“Well, sweetie, adoption is when a baby is born from one mommy’s tummy, but goes to live with another family,” I said nervously. I wasn’t expecting to have to explain adoption to my five-year-old yet, and felt ill-equipped. I continued, “Like your sister, Shae. Her mommy gave birth to her, but wasn’t able to have her live with her, so she came to live with and be a part of our family. But her mommy and her daddy still love her very much.” He looked at me with a mixture of wonder, confusion, and then fear. With his hand on his face and his brows furrowed he questioned, “So when am I getting adopted?”

I promise my understanding and ability to explain adoption to children has gotten much better! However, for many of us, it can sometimes be quite the challenge, as different children understand in different ways. Explaining adoption to a child who is not adopted typically isn’t a concise answer, but rather a journey that you will take until the child reaches his or her own firm understanding of adoption. For some children, a simple explanation will suffice. For other children, explanations in books, movies, and TV shows may help it click. For some, they will just figure it out over time as they see adoption play out in front of them within their own family or others.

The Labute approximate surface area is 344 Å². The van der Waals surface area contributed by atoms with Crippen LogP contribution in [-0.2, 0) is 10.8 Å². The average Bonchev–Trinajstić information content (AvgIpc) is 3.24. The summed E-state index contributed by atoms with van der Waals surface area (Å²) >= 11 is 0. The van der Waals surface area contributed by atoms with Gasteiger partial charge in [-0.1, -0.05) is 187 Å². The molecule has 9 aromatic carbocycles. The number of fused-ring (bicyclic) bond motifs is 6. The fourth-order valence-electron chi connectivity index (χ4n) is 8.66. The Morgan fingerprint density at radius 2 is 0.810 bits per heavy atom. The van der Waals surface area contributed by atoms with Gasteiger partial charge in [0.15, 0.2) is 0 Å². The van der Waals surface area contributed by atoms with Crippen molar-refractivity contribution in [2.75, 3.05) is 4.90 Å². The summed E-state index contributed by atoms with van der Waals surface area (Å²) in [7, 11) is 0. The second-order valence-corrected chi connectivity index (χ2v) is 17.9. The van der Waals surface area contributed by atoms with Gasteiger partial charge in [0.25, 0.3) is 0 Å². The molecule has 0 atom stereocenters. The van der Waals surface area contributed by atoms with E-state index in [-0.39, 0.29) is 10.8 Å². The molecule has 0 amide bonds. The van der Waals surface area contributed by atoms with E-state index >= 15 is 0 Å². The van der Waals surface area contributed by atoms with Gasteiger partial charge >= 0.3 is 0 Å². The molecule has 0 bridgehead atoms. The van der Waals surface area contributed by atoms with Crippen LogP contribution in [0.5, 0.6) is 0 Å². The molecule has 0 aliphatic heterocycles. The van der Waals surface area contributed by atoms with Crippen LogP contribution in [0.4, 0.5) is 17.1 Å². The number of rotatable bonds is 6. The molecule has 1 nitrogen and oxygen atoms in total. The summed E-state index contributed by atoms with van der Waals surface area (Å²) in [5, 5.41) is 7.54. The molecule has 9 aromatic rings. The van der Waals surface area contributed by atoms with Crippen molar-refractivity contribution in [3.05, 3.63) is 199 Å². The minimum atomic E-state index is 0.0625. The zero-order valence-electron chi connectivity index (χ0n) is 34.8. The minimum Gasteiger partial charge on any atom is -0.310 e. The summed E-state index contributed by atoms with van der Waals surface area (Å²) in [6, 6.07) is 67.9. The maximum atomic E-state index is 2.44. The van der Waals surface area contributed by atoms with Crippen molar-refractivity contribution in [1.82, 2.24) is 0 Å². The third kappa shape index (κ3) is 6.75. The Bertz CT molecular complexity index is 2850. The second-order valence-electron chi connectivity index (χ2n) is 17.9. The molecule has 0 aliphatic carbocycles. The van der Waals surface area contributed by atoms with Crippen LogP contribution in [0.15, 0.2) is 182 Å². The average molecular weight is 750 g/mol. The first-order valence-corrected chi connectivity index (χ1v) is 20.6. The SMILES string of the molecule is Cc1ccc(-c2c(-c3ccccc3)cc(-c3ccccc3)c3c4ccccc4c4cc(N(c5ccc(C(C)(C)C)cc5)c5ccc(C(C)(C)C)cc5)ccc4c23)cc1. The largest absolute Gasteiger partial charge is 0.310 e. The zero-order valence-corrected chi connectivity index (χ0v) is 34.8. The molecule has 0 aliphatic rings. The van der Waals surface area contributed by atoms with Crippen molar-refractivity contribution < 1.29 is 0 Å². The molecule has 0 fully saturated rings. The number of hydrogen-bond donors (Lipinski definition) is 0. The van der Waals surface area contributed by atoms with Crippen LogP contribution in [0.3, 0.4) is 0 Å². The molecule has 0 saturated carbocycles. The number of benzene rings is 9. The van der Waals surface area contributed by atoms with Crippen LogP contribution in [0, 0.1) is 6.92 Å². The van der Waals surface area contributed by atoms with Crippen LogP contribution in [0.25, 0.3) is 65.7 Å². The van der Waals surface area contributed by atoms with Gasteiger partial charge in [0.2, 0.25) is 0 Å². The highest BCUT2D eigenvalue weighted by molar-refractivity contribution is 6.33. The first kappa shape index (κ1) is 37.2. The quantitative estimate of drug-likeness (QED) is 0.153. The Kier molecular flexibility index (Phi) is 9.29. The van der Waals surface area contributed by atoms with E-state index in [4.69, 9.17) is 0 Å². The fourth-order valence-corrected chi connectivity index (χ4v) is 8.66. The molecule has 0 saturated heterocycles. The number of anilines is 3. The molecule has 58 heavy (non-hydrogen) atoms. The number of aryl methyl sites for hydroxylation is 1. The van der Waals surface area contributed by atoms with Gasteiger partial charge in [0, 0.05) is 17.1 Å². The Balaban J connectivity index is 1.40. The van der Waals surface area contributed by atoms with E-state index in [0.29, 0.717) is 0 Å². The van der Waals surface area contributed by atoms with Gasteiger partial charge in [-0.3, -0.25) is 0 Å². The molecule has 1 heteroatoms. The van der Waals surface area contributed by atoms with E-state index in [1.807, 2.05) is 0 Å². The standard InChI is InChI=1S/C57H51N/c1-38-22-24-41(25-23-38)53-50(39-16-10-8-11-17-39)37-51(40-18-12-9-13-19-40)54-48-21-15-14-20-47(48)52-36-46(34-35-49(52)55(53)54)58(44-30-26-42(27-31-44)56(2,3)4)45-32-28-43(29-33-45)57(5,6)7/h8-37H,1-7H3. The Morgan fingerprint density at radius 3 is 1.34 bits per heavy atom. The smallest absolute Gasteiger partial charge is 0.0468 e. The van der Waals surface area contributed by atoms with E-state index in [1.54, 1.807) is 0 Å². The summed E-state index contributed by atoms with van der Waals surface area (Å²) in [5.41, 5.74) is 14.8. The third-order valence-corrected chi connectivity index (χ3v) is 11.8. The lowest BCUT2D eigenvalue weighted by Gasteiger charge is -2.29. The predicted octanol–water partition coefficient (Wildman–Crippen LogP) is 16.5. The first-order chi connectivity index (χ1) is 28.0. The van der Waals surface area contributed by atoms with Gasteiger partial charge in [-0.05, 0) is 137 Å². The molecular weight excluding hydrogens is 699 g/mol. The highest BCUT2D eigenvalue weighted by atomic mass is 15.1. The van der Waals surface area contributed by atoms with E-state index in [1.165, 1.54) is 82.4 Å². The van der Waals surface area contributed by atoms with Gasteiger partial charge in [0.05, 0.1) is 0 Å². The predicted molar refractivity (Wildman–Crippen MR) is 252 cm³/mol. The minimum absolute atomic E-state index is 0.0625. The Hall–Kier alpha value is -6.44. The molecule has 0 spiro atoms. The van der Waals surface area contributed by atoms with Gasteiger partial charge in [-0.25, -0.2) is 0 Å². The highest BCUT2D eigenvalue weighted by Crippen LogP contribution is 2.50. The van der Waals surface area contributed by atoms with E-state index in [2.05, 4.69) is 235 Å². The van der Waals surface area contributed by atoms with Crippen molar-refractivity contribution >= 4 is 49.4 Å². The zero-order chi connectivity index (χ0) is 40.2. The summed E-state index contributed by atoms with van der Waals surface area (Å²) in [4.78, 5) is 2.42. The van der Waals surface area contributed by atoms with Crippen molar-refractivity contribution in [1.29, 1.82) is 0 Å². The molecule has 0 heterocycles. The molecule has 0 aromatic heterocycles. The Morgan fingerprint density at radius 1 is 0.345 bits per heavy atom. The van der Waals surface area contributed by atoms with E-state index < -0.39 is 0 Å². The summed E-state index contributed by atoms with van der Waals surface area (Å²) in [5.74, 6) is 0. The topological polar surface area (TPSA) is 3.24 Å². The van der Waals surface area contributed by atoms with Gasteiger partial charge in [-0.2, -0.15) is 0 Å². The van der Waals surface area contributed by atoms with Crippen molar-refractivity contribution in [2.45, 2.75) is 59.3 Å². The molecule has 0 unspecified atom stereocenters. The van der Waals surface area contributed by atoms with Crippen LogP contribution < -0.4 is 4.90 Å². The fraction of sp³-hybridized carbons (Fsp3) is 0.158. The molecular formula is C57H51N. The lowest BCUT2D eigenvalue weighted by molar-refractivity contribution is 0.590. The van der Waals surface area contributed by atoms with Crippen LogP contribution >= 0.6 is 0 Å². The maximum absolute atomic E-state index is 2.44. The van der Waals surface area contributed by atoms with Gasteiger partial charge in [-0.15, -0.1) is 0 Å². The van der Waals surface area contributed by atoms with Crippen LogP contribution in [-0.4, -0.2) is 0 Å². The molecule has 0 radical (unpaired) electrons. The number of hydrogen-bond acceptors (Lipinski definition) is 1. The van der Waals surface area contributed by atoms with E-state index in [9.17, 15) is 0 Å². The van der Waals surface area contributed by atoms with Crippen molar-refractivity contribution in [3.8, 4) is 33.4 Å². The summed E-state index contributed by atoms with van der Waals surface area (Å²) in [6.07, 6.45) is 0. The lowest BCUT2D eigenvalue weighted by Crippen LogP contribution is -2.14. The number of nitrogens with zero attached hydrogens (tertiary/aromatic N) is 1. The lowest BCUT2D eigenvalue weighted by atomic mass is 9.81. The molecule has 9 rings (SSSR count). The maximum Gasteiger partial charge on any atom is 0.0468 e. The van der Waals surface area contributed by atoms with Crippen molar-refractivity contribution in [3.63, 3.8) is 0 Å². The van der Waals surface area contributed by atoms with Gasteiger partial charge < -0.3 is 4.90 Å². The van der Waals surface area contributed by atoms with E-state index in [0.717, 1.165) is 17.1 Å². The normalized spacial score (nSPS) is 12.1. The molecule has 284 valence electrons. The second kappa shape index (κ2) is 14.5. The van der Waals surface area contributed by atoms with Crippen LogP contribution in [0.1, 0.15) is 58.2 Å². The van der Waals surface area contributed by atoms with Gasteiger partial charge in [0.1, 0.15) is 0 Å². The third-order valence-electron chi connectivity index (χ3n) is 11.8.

One great place to start in explaining adoption to child who is not adopted is to use simple, age-appropriate terms. My five-year-old knew that babies were in their “mommy’s tummy” before they were born. That part was simple enough to grasp. However, for a five-year-old, trying to explain why a mother would not take her child home with her is almost impossible. For him, logic led him to believe that everyone was eventually adopted. While I did try to explain a little bit further that some mommies are unable to parent, his five-year-old mind was simply not ready to grasp it.

Meet the child where he or she is and approach questions with honesty, but understand that it is okay if the child doesn’t quite grasp it. A great place to start in explaining adoption to a younger child is books. One of my son’s favorite books is Tell Me Again About The Night I Was Born by Jamie Lee Curtis. While he is not adopted, we change the book a bit to be about the story of his sister and brother, both of whom we adopted. Through this book and others, he has been able to better grasp adoption.

In addition, if you are part of an open adoption, taking children who were not adopted on a visit is eye-opening for them in terms of understanding adoption. Bringing all your kids to a visit helps them to understand that their family is still a family, just larger with more love. The hope is that adoption will be their normal. Explaining adoption to any child will require time, patience, and reassurance. The good news is that they will eventually understand on their own, even if it sometimes feels like they won’t.

Lita Jordan is a master of all things “home.” A work-from-home, stay-at-home, homeschooling mother of five. She has a BA in Youth Ministry from Spring Arbor University. She is married to the “other Michael Jordan” and lives on coffee and its unrealistic promises of productivity. Lita enjoys playing guitar and long trips to Target. Follow her on <a href=”//www.facebook.com/halfemptymom/”>Facebook.</a>